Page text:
New Zealand Prime Minister Jacinda Ardern will announce a new agreement with a company funded by Google co-founder Larry Page to test autonomous air taxis for official certification in the country, reports The New York Times. Kitty Hawk, the company that builds autonomous aircraft, has aspirations that the association will lead to a commercial network of taxis in the country in the next three years. According to reports, Kitty Hawk is already working on an application similar to Uber that will allow customers to call one of their air taxis.
In an email to the NYT, said Ardern; "We have an ambitious goal in New Zealand to have zero net carbon by 2050 … exciting projects like this are part of how we make that happen." The self-guided air taxi from Kitty Hawk is called Cora, which has a wingspan of 36 feet and operates through a dozen battery-operated rotors. It takes off like a helicopter and flies like an airplane, is 100 percent electric, can fly as fast as 110 mph, has a flight distance of 62 miles and can carry two passengers. Kitty Hawk said she sent her first air taxi to New Zealand in October 2017, with initial tests starting soon after.
Kitty Hawk says she chose New Zealand as a launch pad for Cora because the country has a dynamic economy and its Central Aviation Authority has "the respect of the global regulatory community." (Zephyr Airworks is the operator of Kitty Hawk in New Zealand). According to reports, the talks had continued for 18 months, with the participation of several government agencies.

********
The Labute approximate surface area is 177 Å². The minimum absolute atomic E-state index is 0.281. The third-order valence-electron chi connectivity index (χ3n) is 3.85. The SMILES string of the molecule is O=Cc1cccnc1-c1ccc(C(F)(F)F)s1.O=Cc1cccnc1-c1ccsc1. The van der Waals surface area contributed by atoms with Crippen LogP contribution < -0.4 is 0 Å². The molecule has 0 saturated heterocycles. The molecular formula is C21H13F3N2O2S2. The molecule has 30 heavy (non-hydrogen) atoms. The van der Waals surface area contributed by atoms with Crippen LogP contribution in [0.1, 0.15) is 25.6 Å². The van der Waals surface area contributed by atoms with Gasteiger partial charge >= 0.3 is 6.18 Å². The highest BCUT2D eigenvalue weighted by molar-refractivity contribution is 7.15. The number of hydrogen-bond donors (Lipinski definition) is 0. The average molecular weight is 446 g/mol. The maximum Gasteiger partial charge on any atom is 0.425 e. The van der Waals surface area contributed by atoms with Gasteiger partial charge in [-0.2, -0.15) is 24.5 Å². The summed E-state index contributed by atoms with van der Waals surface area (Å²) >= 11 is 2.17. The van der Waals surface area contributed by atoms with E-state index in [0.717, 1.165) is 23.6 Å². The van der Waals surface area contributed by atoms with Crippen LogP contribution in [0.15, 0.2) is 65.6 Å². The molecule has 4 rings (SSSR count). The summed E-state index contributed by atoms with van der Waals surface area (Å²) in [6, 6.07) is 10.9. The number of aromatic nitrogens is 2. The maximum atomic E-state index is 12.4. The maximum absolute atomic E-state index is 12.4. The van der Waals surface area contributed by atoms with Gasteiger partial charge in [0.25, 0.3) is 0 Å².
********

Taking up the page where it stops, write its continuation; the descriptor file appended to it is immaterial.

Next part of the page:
Photo: Kitty Hawk
Kitty Hawk is also known for its other "flying cars", which include an all-electric aircraft designed to operate over water and that does not require a pilot's license to operate. While the concept of an air taxi is nothing new, there has been no substantial progress in the commercialization of a fleet for consumer use. As previously reported, at least 19 companies are developing air taxi plans that include Boeing, Airbus, Uber, Bell Helicopter, Joby Aviation and Volocopter. In particular, Uber is working on an air taxi service that it expects to pilot in Los Angeles, Dallas-Fort Worth and Dubai by 2020. Dubai began testing unmanned manned taxis in September, and has a goal for autonomous transport to the account. for a quarter of the total trips for 2030.